Acme-McCrary steam whistle is silent – for now

The Acme-McCrary steam whistle is silent for now. According to Brenda Johnson, Director of Human Resources for Acme, the steam whistle stopped blowing on May 8, 2014. One of the few departments that were left at the downtown location was moved to another location. The steam whistle operated from steam that was generated by a boiler. That boiler has not been used since the move on May 8.

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Brenda Johnson beside an photo in the offices. Photo ©Bill Ballentine

Do you miss the whistle or do you have any memories about it. Share them in the comments below. 

Although an exact date is not available, she believes it started bowing in the 30’s or 40’s.

The whistle has been a part of the Asheboro community for 75 years or more. Many people remember it blowing and they would look at their watch to see if the watch was accurate. What a lot of people don’t know is that the whistle was manually blown at 7 am, 12 noon, 12:30 pm and then at 3:30 pm, which was later changed to 3pm. The whistle would remind employees it was time to start work, go to lunch, and come back to lunch and then when you could go home. So the whistle was only as accurate as the person that was supplying the steam.

The last person that was responsible for that process was Don Hill. Don worked in the maintenance department and he was the man that controlled so many memories of that sound. He started to work for Acme-McCrary in May of 1999 and he still works there today.

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Don Hill standing beside the steam whistle that no longer blows in downtown Asheboro. Photo ©Bill Ballentine

I asked him if he was ever late blowing the whistle, he grinned and said “Maybe just a couple of times.”

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A photo of the now silent steam whistle on the roof of the Acme-McCrary building in downtown Asheboro. Photo ©Bill Ballentine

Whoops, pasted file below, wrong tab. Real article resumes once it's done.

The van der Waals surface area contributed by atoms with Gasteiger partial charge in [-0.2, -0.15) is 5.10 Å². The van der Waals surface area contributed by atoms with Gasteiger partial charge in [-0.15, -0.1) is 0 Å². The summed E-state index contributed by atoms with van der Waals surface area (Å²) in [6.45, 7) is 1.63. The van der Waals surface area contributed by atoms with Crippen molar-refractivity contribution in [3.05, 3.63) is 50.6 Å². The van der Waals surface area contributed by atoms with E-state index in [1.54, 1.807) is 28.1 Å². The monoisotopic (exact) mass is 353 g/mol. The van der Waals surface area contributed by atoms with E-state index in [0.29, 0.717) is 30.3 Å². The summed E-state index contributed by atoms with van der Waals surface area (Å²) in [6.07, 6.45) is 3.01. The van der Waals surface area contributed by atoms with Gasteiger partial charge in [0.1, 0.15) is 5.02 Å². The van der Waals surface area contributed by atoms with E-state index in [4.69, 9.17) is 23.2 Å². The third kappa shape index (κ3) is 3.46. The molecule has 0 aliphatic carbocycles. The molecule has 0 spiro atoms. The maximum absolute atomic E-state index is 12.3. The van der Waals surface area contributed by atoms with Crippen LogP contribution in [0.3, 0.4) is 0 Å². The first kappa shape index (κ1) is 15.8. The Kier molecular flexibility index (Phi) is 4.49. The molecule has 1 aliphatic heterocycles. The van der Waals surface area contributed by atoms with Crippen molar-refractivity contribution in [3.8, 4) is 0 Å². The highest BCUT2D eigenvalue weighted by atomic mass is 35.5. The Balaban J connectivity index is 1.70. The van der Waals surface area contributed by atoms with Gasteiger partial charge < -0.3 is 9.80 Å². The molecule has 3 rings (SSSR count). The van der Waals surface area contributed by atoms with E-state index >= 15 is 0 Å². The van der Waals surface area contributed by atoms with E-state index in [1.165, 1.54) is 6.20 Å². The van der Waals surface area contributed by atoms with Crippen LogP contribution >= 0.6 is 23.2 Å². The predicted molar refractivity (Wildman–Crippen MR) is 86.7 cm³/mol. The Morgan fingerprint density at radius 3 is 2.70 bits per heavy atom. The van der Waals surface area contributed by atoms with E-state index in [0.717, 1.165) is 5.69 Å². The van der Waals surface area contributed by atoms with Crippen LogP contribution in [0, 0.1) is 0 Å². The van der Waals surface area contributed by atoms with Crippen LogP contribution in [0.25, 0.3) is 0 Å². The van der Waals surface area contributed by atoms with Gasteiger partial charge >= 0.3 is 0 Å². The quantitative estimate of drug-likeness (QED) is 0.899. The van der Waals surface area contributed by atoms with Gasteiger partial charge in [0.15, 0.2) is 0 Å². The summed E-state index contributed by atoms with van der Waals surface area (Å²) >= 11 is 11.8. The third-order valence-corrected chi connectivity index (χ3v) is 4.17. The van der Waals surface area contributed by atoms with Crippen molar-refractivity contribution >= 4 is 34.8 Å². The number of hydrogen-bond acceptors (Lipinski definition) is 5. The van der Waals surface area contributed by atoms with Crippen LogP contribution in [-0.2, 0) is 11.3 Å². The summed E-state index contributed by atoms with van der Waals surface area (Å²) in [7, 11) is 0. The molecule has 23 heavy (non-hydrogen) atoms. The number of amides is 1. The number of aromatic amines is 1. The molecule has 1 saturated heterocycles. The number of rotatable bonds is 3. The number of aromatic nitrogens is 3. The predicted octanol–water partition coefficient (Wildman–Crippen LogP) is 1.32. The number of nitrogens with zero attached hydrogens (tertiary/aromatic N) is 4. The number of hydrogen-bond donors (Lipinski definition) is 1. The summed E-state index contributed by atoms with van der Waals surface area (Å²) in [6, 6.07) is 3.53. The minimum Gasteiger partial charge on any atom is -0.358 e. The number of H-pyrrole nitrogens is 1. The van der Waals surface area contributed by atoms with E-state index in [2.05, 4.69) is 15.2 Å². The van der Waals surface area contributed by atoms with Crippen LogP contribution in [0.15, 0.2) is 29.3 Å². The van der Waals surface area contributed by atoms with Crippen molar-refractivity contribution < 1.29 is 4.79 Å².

John Ogburn, the Asheboro City Manager remembers the whistle. He remembers as a boy growing up in the Greystone area of Asheboro hearing it blowing at 7 am. He knew it was time to get out of the bed. When asked if he would like to hear it blowing again, he responded with “Even though it is part of the past and nostalgic, it may need to stay in the past. If it was to start up again I hope it would be a signal that manufacturing at the Acme McCrary downtown facility has restarted.”

I can remember growing up many blocks from downtown and hearing the whistle blowing. It always reminded me of the time when I heard it.

Mrs. Johnson supplied a copy of a “Letter to the Editor” that was written by Nancy Stevens (date unknown) which was published in the Courier Tribune. The beginning of the letter started with “After listening to the Acme-McCrary whistle for almost 90 years, I didn’t realize I loved it until someone complained about it. It would be interesting to know how many people have listened to that whistle and fed, clothed and educated their families by listening. If it stopped blowing, I would miss it. Hope it blows loud and clear as long as I live”

Mrs. Johnson at its peak the downtown location had as many as 300 employees. Now it has around 75 employees and most of that number is office people since the downtown location is the corporate headquarters for Acme-McCrary. Neal Anderson is the current CEO of Acme-McCray.

In case anyone is wondering, the longest active employee that is still working there is Irene Cox. Congratulations on working there for the past 66 years. She started in 1948.

The Southern Shout Out has spoken, now it is your turn.

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